When we quote a literary ancestor or a contemporary writer, we often intend it as a compliment. We found something worth noting or inspiring in their words, and we wanted to share it with our family, friends, and readers. Literary references fuel the creative process and bestow a gift on our sources of inspiration: free advertising. Even when our reference to another author’s words is not complimentary, the quote could still raise that person’s profile, particularly if we believe there is no such thing as bad publicity.
Failing to see these benefits of quotes, William Faulkner’s estate has attempted to make it against the law to quote short segments of other people’s works without paying a toll (royalties). In my post entitled, When Someone Quotes You, Say “Thank You,” Not “F-You,” I wrote about the estate’s lawsuits against Sony Pictures for an 8-9 word paraphrased quote in Woody Allen’s Midnight in Paris and against The Washington Post and defense contractor Northrop Grumman over a fourteen word quote in an advertisement.
Now there’s an update: Apparently, the Faulkner estate has settled its case against The Washington Post and Northrop Grumman. I know nothing of the terms of the settlement, but I assume the defendants offered the Faulkner estate some amount of money in exchange for dismissal of the case. This was the lawsuit that attorney Max of Litigation and Trial told us was somewhat more likely to succeed than the patently frivolous case against Sony Pictures. Still, it annoys me that the Faulkner estate would receive any money for such an outrageous attempt to narrow fair use under copyright and trademark law. The case against Sony remains ongoing.*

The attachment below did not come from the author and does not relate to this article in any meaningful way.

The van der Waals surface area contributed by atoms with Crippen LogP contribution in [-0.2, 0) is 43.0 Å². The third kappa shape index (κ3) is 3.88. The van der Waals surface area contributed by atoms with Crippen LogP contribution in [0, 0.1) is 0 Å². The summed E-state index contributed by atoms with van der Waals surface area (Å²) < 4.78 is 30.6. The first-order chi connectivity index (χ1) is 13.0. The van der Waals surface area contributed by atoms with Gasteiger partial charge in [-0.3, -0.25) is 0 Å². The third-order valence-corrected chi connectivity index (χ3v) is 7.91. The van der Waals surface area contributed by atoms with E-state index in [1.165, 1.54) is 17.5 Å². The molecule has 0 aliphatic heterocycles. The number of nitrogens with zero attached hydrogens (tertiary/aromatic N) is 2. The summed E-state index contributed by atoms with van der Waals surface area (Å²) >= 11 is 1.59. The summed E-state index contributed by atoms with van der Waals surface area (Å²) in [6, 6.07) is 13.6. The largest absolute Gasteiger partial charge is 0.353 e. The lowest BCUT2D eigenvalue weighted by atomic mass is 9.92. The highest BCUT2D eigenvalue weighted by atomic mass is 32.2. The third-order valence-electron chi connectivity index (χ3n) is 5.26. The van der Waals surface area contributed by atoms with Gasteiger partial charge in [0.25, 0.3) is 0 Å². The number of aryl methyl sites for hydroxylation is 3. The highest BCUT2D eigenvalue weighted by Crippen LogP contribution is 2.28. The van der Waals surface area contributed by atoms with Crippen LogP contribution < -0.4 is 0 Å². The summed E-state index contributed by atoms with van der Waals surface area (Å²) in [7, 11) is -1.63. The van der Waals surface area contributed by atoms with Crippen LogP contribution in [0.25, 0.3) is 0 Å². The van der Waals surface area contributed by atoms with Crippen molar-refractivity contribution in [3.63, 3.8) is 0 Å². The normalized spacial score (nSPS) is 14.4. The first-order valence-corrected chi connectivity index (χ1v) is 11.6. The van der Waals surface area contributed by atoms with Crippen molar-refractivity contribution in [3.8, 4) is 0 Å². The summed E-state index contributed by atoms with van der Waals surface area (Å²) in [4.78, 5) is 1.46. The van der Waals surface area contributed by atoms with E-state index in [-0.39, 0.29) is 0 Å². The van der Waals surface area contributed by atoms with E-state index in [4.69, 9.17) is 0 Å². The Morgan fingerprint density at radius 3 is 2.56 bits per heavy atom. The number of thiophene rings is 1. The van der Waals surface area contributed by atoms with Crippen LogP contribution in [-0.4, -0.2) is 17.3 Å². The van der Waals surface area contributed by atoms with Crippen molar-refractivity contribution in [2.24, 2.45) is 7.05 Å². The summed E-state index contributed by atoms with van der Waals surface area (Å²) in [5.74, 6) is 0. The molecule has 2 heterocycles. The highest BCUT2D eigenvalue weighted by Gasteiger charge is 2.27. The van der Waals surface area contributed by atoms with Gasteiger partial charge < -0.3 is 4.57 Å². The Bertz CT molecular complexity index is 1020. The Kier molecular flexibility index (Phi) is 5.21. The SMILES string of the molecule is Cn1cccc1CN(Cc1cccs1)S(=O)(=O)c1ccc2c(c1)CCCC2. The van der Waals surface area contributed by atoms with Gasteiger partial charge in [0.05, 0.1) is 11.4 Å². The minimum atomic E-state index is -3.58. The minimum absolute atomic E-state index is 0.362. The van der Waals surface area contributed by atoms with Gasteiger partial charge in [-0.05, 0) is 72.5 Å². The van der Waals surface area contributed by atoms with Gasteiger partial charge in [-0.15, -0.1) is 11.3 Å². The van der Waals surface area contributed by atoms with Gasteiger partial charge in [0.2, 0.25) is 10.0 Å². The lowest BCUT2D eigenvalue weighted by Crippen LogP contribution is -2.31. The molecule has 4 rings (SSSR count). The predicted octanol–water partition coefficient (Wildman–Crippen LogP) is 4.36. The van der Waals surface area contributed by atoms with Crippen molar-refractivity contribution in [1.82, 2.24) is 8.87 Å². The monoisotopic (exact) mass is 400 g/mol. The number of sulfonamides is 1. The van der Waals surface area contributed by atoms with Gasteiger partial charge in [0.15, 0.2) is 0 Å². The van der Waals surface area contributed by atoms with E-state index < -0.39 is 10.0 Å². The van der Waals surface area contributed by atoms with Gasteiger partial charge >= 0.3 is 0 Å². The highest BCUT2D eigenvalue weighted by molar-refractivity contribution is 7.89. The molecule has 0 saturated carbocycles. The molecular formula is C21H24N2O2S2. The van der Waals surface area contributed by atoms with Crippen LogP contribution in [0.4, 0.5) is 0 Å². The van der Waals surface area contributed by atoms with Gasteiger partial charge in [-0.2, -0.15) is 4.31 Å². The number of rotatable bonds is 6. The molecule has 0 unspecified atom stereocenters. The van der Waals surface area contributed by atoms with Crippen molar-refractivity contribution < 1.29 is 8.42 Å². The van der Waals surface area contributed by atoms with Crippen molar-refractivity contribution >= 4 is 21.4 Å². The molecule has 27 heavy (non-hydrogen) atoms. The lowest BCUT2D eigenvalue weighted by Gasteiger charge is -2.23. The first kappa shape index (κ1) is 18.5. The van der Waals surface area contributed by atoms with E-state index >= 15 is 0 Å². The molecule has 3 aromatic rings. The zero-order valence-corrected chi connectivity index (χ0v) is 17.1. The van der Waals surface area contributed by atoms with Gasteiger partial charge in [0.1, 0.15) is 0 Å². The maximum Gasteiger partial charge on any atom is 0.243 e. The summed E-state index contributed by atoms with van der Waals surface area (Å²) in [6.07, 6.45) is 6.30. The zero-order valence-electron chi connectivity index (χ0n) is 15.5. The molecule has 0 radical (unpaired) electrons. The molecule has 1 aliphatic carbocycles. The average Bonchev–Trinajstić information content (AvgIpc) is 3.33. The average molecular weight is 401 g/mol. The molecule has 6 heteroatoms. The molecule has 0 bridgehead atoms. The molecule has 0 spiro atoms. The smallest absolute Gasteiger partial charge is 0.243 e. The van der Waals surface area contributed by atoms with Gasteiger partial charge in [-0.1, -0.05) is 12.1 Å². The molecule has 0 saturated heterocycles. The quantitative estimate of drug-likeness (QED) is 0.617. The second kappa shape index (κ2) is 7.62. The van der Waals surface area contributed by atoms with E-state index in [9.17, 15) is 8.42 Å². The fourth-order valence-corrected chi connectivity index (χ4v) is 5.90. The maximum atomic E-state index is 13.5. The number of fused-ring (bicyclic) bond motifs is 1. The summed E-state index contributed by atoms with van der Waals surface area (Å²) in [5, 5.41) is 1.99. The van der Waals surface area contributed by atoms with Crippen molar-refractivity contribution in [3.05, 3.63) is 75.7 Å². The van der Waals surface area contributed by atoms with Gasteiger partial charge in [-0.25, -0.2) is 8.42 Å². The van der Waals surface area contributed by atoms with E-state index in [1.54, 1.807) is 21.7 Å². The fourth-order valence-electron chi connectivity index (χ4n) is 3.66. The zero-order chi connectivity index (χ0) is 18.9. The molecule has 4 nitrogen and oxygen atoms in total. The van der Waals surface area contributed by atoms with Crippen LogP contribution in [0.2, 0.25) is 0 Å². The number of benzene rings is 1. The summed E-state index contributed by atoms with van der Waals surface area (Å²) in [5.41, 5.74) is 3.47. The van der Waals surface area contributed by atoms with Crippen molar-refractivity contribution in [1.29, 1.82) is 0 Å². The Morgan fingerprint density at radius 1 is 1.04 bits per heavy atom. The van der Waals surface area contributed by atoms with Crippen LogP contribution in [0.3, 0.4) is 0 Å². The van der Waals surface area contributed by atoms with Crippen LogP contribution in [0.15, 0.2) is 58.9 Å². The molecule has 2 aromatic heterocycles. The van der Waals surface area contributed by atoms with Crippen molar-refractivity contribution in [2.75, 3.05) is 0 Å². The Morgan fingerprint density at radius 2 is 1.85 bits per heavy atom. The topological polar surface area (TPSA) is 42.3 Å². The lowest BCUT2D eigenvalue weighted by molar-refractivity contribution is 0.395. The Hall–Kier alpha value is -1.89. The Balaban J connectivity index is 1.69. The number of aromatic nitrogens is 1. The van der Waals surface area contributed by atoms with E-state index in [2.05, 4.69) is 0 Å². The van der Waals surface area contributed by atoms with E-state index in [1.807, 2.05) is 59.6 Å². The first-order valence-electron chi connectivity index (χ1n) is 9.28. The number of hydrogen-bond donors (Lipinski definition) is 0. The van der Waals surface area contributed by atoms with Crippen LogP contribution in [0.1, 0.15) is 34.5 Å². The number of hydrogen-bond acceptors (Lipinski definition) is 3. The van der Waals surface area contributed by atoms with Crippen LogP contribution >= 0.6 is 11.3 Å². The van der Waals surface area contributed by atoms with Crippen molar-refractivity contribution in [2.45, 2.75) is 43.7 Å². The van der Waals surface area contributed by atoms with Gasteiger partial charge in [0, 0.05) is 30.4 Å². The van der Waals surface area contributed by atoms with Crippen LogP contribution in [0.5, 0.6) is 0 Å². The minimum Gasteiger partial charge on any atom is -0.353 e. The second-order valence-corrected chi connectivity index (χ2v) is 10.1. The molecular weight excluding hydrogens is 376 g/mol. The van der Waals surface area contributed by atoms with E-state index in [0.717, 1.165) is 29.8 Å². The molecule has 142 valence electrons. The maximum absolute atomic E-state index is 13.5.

Coincidentally, while shopping for my twins’ 5th birthday party on the day I learned of the Faulkner settlement, I came across one of my favorite childhood drinks — Ssips original lemon iced tea — sporting an inspirational Faulkner quote from Flags in the Dust on the side (see the image above). Did Ssips pay royalties to the estate for use of this quote? Who knows. Am I in danger of being sued for reproducing the short quote on this blog for the purpose of discussion? I’ll take my chances. I believe that both of these limited uses of this short quote fall squarely within fair use and the de minimus use doctrine.
My five-year-olds won’t be reading Faulkner anytime soon, but others who drink this tea may google Faulkner after seeing this quote, perhaps deciding to pick up Flags in the Dust, a classic that many people probably have never read. For those books still within copyright, following the Faulkner estate’s rude example in the Midnight in Paris and Northrop Grumman cases will only hasten their descent into irrelevance by discouraging people from mentioning them. Authors should not respond to a compliment with a lawsuit.
Here are a few pictures from the party yesterday. My twins, who turn five today, can’t quite read all of the words that grace the side of the Ssips box, but someday they will. Maybe they’ll even grow up to enjoy Faulkner.
*Update (12/18/12): Sony has filed its Motion to Dismiss and a separate document for a change of venue (to move the case from Mississippi to New York, saying “no witnesses, documents, or anything else related to this case is in Mississippi”). Sounds about right to me.
UPDATE (7/19/13): U.S. District Judge Michael P. Mills has DISMISSED the Faulkner Estate’s lawsuit against Sony Pictures! This is very good news.